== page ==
SOUTH Gippsland Shire Council is facing strong opposition from commercial caravan park proprietors to its plans to expand camping opportunities in the shire.
Submissions to the draft Recreational Vehicle (RV) Strategy close this Friday, but already caravan park proprietors from across South Gippsland have let Council know in no uncertain terms how they feel.
A joint submission has been prepared by representatives of Toora Tourist Park, Prom Central Caravan Park at Foster, Long Jetty Caravan Park at Port Welshpool, and the parks at Waratah Bay, Shallow Inlet, Korumburra, Venus Bay, Leongatha and Yanakie, and last Wednesday Rachel Brown from Toora Tourist Park addressed Council in person, supported by Drew Studham from Prom Central CP.
Broadly speaking, they took issue with two of the Strategy’s recommendations in particular, one being the “creation of a network of free camping reserves”. This would see “free camping” allowed at the Franklin River Reserve, Bass Valley Camping Ground and Buckley Park in Fish Creek. A maximum stay of two nights would apply.
They also objected to the planned installation of a dump point in Meeniyan for the use of the RV market, arguing that with the exception of Waratah and Sandy Point, South Gippsland Shire has sufficient dump points readily available.
“We believe that the shire should support existing commercial caravan parks as a priority over providing free or low cost services to the RV community,” said Ms Brown. “It is important that the existing caravan parks continue to grow and invest, as this provides jobs and investment in local communities.”
She quoted statistics showing that people staying in commercial caravan parks contribute more to the local community than those staying in free or low cost venues.
She warned that the shire managed sites of Franklin River Reserve and Bass Valley and the proposed Buckley Park are a cost to the shire “and should their usage increase then these costs will increase”.
There was also a cost, she pointed out, in installation and maintenance of a dump point, and “it is not reasonable for ratepayers to cover this cost”.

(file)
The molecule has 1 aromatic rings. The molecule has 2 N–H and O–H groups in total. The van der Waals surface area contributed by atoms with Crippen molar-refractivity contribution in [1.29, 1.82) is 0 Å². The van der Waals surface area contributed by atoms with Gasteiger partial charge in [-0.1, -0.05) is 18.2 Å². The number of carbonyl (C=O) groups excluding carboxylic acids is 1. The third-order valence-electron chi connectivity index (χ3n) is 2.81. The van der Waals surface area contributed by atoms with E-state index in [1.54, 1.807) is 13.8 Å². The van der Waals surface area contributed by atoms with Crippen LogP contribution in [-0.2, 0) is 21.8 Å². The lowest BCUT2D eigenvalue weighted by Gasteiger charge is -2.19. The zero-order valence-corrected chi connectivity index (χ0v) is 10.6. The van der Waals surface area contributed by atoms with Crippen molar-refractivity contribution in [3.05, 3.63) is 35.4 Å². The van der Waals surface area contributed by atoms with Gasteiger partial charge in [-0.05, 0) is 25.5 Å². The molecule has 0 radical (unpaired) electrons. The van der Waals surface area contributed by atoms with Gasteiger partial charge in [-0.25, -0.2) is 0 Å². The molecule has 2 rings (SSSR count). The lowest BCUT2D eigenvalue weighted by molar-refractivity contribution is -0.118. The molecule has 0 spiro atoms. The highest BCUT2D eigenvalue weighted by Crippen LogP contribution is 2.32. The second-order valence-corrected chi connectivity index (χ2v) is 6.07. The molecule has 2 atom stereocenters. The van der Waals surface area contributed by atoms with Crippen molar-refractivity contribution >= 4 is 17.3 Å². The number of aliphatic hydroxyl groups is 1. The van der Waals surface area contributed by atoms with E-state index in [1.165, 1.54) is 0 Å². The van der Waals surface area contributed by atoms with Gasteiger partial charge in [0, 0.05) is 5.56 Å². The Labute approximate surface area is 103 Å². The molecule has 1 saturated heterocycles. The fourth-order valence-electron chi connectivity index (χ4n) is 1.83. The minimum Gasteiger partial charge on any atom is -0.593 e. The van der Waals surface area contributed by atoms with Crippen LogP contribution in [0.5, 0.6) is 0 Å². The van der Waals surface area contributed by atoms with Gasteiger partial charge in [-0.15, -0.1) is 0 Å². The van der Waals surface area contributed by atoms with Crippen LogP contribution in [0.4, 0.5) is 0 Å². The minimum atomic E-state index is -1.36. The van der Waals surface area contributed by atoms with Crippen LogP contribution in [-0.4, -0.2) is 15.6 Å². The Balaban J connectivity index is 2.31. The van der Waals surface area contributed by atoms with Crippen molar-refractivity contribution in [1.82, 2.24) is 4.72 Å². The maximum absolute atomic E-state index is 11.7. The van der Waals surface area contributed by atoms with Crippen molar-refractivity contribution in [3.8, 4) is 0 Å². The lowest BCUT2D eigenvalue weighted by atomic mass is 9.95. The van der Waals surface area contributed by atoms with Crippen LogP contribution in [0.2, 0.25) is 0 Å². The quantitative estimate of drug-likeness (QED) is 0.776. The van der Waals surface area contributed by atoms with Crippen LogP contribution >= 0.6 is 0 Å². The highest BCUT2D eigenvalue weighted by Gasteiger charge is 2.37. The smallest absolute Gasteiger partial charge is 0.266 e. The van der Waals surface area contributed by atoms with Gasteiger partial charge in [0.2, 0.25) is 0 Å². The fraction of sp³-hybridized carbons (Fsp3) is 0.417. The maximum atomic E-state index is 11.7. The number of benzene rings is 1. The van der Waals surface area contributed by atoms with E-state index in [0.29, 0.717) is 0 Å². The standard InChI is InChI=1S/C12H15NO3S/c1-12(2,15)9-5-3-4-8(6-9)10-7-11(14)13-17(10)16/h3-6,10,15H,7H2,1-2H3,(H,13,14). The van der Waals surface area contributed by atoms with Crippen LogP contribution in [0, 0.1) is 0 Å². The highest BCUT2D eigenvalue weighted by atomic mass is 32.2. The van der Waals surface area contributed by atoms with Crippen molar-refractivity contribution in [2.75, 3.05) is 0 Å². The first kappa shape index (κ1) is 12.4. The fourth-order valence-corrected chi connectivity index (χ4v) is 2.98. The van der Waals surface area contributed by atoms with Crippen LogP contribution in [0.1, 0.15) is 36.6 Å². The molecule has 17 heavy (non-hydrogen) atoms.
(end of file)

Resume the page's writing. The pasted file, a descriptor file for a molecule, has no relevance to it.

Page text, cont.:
She said that now that the shire was allowing camping at Franklin River Reserve, through February there had regularly been 10 different camping vehicles staying there each night. During this time none of the surrounding caravan parks were at capacity. “Based on an average nightly site rate of $35 this is $350 per night of revenue lost to a caravan park. Based on independent research this translates to $483 per day of lost local economic activity and a loss of $200 in average daily spend of each camper to the local community,” said Ms Brown. Extrapolating these figures, she argued that it meant as much as $82,000 of lost economic activity for the local community per annum.
The financial side, however, is only part of the argument against “free camping,” insisted Ms Brown on behalf of the caravan parks.
There are issues with safety, water, risk, waste, maintenance and fire.
With no one to look after them, sites can quickly become degraded, and this, she maintained, was already becoming the case at the Franklin River Reserve. “Free campers” have disrupted the picnic plans of locals, making the once scenic spot unsightly with their rubbish and general paraphernalia.
Ms Brown’s case was supported by the next speaker. The CEO of the Victorian Caravan Parks Association, Elizabeth White, reiterated that there should be a level playing field. Caravan park owners, she pointed out, have to meet all sorts of rules and regulations. There is a reason for this and there are costs involved. There is, she said, no such thing as “free camping”. Ultimately, someone has to pay – and in the absence of anyone else it is likely to be ratepayers. She warned that the public liability costs could be substantial – and in the absence of a caravan park owner such costs could fall to the shire council, and ultimately ratepayers. She suggested that South Gippsland Shire Council look at what other councils are doing. Greater Geelong, for example, after commissioning an independent report, decided not to provide “free camping”.
Speaking on behalf of the Campervan and Motorhome Club of Australia, Keith Moxham said that there were noticeably few no-frills sites suitable for self-contained vehicles in South Gippsland and this situation should be remedied.
He said that the RV market was growing and there were benefits in this for everyone, commercial caravan parks included. He quoted the example of Moira Shire in northern Victoria, which manages to have both successful commercial caravan parks and towns which are officially ‘RV friendly.’
Cr Nigel Hutchinson-Brooks spoke up after Ms Brown’s presentation, saying that he felt strongly that there was an economic case for “free camping” and he could not support the case put forward by the commercial caravan parks. With similar (though somewhat watered down) sentiments expressed by several other councillors, Rachel Brown said later that she was bitterly disappointed at the reception she had had. “I can’t help feeling that the councillors have already made up their minds and are not open to taking our case into account,” she said.